AirportWatch’s John Stewart reports on the latest news in the debate on aviation in the south east, following reports the Heathrow third runway is back on.
John Stewart is the chair of AirportWatch
The government’s sudden decision last week to postpone consultation on its draft aviation strategy has opened a hole which has been filled by lobbyists spreading rumour and counter rumour.
This whirlpool of uncertainty is playing to the aviation industry’s advantage.
It is allowing it to create a climate of opinion that extra airport capacity is essential for a competitive economy; that a third runway at Heathrow has growing support amongst government ministers who regret their decision to scrap it in 2010.
With no policy document to respond to, the industry doesn’t feel obliged to come up with hard facts and figures. The campaign is one of innuendo, off-the-record briefings, private lunches and advertising slogans.
It is typified by the BAA adverts plastered across the London underground. MPs have told me they cannot remember such a sustained campaign from any industry.
It is ironic the transport secretary at this time is Justine Greening who, during the campaign against the third runway, referred to BAA as operating in a fact-free zone. Of course, the industry is aiming beyond Greening.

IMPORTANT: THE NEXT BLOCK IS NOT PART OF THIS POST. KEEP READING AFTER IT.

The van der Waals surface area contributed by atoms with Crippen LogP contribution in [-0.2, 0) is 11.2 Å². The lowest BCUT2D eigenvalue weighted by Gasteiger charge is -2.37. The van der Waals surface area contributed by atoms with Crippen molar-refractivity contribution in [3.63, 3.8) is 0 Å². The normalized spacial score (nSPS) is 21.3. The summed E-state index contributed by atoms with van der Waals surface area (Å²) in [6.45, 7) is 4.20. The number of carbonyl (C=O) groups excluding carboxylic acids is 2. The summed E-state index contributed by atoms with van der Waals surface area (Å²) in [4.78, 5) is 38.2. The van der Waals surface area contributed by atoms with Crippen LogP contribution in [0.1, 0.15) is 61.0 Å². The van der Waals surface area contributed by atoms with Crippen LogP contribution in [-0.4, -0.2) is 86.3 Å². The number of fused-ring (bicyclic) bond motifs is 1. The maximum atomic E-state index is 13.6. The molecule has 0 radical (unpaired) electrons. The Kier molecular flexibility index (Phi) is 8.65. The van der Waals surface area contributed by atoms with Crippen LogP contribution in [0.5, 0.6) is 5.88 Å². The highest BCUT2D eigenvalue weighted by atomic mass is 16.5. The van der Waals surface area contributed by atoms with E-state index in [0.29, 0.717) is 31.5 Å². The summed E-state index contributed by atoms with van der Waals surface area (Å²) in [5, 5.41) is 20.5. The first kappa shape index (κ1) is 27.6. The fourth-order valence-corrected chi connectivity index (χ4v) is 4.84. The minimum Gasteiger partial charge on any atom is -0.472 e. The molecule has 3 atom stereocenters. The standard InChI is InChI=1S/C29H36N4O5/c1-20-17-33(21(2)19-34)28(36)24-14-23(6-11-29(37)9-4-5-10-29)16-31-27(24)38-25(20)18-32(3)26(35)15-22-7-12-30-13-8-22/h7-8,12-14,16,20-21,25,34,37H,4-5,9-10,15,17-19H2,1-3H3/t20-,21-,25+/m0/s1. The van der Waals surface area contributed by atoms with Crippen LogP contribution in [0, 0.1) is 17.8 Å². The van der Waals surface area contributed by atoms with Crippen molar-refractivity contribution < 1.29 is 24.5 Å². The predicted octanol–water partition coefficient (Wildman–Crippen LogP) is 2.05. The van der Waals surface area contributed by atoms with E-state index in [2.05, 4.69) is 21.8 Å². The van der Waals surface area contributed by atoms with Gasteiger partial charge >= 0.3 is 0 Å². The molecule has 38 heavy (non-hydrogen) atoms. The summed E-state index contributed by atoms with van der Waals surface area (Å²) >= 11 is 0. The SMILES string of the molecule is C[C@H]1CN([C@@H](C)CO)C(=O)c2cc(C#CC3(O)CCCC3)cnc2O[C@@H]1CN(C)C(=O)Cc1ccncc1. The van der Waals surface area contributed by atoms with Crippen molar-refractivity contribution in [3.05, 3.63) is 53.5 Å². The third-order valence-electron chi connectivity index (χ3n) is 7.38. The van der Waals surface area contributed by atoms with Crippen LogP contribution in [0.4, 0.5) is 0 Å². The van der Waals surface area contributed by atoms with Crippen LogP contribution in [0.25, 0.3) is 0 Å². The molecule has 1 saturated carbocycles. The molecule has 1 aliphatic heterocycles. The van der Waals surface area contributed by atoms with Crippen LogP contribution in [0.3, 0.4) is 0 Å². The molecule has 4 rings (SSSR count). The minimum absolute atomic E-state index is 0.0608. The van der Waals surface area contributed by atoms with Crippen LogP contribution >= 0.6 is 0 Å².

George Osborne is a prime target. This week’s New Statesman carried an article on how he is impressed by the pleas of business people in much the same way as Margaret Thatcher was dazzled by the military top brass.
And Osborne has shifted the Government position.
• Boris’s airport arguments don’t stand up to scrutiny 18 Mar 2011
In his autumn statement, the chancellor signalled that new runways at Stansted and Gatwick were a possibility when he pledged the government would “explore all options for maintaining the UK’s aviation hub status, with the exception of a third runway at Heathrow”.
That is a clear change from the 2010 pledge of no new runways in the South East.
Where there is no indication of even a hint of a shift is over expansion at Heathrow. Today Boris Johnson has reaffirmed his opposition to it. Of course, Boris has an island to promote but his views on Heathrow are likely to reflect those of senior conservatives.
There is an acceptance a third runway at Heathrow would not be politically feasible. Justine Greening would resign her post. Richmond MP Zac Goldsmith would resign as an MP. The Conservatives would lose votes and seats across a wide area.
But, beyond, it seems all political parties accept the reality: the Heathrow battle has been fought – the question of the third runway has been settled.
When the draft consultation aviation strategy does finally emerge, the debate will be around whether extra capacity, away from Heathrow, is required to maintain the UK’s connectivity with the rest of the world. London continues to be the best-connected city in the world (pdf).
The debate will start to look forward to a world of more expensive oil; of ever-tighter climate targets; of increasing using of video-conferencing by business; and of the development of new airports, with their own hubs, in the fast-developing economies of the Global South.
The UK aviation industry’s current campaign for more airport capacity has relied on the slogans of the last century. It needs to find slogans and arguments to address the realities of the 21st century.